Michael McKeon
Board of Governors Distinguished Professor of English

Michael McKeon specializes in the history of literary and cultural forms. His approach to history takes in both the chronological or diachronic dimension of forms and their structural or synchronic relations to other formations—political, social, economic, cultural--with which they coexist at their respective diachronic moments. Within this broad methodological field, McKeon’s attention is concentrated on England in the seventeenth and eighteenth centuries.

McKeon has taught and written on a range of topics, among them the aesthetic, realism, disinterestedness, genre theory, narrative theory, parody, allegory and typology, romance and the novel, family romance, the picaresque, pastoral and pastoralism, sensibility, travel narratives, status and class, sex and gender, domestication and domesticity, pornography, patriarchalism, secularization, the quarrel of the ancients and moderns, from feudalism to capitalism, periodization, the division of knowledge, science and literature, civil and religious liberty, the public and the private, the public sphere, libel and censorship, Marxism and literature, dialectical method, politics and poetry, tradition, print culture, virtual reality.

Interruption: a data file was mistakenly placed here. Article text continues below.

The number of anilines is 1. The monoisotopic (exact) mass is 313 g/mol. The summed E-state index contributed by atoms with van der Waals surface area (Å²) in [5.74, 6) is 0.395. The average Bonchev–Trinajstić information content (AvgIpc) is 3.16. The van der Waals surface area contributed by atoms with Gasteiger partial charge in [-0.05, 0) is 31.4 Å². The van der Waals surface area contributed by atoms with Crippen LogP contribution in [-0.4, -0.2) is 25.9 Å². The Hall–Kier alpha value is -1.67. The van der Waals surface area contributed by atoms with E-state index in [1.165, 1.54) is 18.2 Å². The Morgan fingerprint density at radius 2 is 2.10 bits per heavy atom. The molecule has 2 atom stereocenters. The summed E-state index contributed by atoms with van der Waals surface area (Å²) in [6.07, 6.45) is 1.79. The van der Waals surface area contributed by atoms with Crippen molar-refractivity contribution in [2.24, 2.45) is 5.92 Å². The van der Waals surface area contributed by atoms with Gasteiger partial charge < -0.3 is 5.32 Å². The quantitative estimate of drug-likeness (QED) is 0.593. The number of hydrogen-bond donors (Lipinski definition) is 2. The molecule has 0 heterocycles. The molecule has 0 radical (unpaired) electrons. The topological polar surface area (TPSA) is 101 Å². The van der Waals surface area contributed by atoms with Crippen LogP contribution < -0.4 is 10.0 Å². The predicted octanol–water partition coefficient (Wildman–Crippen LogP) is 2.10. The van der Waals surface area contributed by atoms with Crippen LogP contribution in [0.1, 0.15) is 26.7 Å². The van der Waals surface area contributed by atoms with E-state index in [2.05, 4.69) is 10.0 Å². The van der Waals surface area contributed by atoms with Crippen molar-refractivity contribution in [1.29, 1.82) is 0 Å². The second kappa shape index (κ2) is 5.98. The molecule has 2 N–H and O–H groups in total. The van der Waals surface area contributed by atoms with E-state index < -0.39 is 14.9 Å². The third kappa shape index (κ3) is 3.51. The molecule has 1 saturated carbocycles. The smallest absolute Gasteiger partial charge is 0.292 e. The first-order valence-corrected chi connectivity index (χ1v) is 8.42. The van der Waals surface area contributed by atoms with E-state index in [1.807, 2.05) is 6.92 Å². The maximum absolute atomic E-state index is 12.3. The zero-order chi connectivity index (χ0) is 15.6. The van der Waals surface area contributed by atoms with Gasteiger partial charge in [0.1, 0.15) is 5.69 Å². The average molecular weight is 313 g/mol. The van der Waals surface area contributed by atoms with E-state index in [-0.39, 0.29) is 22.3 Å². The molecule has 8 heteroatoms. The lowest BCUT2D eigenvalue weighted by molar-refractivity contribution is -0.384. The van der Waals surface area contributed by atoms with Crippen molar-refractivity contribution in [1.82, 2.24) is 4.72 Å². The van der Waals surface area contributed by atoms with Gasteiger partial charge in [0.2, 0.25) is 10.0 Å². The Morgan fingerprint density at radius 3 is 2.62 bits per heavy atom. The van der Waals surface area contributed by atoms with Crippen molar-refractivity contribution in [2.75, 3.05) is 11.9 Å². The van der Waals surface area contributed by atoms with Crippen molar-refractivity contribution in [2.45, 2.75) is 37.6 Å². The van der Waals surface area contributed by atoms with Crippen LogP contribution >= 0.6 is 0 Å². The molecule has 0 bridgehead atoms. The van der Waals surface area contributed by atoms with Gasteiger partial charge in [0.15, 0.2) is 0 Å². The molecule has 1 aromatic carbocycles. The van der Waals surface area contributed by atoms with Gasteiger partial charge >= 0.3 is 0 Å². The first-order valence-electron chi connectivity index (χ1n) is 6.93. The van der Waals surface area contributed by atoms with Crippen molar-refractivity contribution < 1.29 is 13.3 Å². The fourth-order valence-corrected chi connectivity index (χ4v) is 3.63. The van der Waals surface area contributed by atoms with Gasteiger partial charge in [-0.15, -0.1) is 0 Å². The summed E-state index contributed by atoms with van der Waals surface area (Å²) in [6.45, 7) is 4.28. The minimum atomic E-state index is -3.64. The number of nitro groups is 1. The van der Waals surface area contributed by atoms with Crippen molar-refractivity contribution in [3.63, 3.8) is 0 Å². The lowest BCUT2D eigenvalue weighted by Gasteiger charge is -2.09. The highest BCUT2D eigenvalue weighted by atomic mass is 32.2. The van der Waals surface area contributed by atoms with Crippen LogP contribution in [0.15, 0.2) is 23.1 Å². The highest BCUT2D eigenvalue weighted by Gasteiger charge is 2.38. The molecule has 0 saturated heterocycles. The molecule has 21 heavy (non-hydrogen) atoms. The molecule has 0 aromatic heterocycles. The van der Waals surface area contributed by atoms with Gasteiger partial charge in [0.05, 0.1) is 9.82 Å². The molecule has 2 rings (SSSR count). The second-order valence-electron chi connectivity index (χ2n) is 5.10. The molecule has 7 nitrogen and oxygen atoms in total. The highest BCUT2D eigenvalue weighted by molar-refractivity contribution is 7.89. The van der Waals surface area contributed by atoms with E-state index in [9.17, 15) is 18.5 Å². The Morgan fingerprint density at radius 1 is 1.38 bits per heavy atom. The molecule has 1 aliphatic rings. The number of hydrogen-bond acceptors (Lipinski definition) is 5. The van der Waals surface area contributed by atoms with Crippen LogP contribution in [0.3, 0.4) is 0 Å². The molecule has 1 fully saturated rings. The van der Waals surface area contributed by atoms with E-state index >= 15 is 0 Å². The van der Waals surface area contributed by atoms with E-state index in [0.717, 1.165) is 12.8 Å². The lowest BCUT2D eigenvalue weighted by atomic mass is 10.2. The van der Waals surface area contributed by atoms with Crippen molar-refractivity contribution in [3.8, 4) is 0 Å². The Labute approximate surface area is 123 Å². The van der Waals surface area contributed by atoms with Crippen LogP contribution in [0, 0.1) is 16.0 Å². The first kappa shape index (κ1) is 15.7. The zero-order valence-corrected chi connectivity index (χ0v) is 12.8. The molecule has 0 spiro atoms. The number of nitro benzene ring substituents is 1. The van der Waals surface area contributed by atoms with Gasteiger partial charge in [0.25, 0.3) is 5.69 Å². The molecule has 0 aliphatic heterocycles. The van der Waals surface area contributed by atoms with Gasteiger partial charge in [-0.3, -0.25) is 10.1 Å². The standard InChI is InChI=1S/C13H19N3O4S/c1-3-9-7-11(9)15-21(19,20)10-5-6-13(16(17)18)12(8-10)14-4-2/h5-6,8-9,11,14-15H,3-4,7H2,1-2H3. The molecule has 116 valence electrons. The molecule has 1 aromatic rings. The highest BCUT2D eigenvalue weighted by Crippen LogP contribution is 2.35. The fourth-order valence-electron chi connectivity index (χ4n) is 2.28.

• Department Graduate Studies (DGS), director
  • School of Arts and Sciences Committee on Gender Equity, member
  • University British Studies Center (RBSC), co-founder; director
  • University Promotion Review Committee (PRC), member
  • University Search Committee for Executive Dean, member
  • University Committee on Academic Planning and Review (CAPR), member

Murray Hall, Room 202, College Ave Campus

  • Foundations of 18th-Century British Literature
  • The Age of Parody: English Literature 1660-1745
  • The Rise of the Modern in English Literature, 1600-1800
  • Public and Private in 18th-Century Britain
  • Theory and Practice of the Public Sphere
  • English Literature and the Origins of the Sex/Gender System, 1660-1800
  • Sex and Class: The Origins of the Modern System
  • 18th-Century British Novel, Behn to Austen
  • Pastoral and Pastoralism, Theocritus to Wordsworth
  • Political Poetry
  • Travel Narratives: Exploring Terra Incognita, 1600-1800
  • Andrew Marvell and Jonathan Swift
  • History of Literary Theory, Plato to Wordsworth
  • Theory of the Aesthetic in 18th-Century Britain
  • Theory of the Novel
  • Marxism and Literary Theory
  • National Endowment for the Humanities Fellowship, 1974-1975
  • American Council of Learned Societies Fellowship, 1978-1979
  • John Simon Guggenheim Memorial Foundation Fellowship, 1983-1984
  • Modern Language Association James Russell Lowell Prize, 1987 (The Origins of the English Novel).
  • Rutgers University Board of Trustees Award for Excellence in Research, 1991-92
  • Fellow, Rutgers University Center for the Critical Analysis of Contemporary Culture, 1994-95
  • Recipient, Andrew W. Mellon Foundation Grant for English Graduate Student Dissertation Seminar, 2005, 2006, 2008, 2009 ($380,918.34)
  • Co-recipient, Andrew W. Mellon Foundation Grant for Rutgers British Studies Center, 2010-2014 ($406,000.00)
  • The Origins of the English Novel Chinese translation (Shanghai: East China Normal University, 2015).